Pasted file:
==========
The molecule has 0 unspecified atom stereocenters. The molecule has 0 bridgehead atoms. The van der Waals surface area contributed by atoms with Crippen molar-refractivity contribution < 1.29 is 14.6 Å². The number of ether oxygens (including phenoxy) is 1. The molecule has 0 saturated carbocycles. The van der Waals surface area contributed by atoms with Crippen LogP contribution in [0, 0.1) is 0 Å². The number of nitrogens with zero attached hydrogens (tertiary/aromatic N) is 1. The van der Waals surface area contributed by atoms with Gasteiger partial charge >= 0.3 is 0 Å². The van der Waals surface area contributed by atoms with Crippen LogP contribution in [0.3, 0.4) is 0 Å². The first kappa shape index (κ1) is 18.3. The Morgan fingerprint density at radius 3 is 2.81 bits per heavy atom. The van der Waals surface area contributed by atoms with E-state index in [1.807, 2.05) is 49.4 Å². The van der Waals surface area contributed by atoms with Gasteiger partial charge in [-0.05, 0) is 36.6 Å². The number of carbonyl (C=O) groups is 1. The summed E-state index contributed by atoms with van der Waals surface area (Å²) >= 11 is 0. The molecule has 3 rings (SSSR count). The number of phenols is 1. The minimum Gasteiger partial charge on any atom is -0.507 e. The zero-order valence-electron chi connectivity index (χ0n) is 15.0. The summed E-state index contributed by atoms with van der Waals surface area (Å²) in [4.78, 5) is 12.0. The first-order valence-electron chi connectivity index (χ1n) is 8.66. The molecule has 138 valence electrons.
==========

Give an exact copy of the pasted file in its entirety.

The molecule has 0 unspecified atom stereocenters. The molecule has 0 bridgehead atoms. The van der Waals surface area contributed by atoms with Crippen molar-refractivity contribution < 1.29 is 14.6 Å². The number of ether oxygens (including phenoxy) is 1. The molecule has 0 saturated carbocycles. The van der Waals surface area contributed by atoms with Crippen LogP contribution in [0, 0.1) is 0 Å². The number of nitrogens with zero attached hydrogens (tertiary/aromatic N) is 1. The van der Waals surface area contributed by atoms with Gasteiger partial charge >= 0.3 is 0 Å². The van der Waals surface area contributed by atoms with Crippen LogP contribution in [0.3, 0.4) is 0 Å². The first kappa shape index (κ1) is 18.3. The Morgan fingerprint density at radius 3 is 2.81 bits per heavy atom. The van der Waals surface area contributed by atoms with E-state index in [1.807, 2.05) is 49.4 Å². The van der Waals surface area contributed by atoms with Gasteiger partial charge in [-0.05, 0) is 36.6 Å². The number of carbonyl (C=O) groups is 1. The summed E-state index contributed by atoms with van der Waals surface area (Å²) >= 11 is 0. The molecule has 3 rings (SSSR count). The number of phenols is 1. The minimum Gasteiger partial charge on any atom is -0.507 e. The zero-order valence-electron chi connectivity index (χ0n) is 15.0. The summed E-state index contributed by atoms with van der Waals surface area (Å²) in [4.78, 5) is 12.0. The first-order valence-electron chi connectivity index (χ1n) is 8.66. The molecule has 138 valence electrons.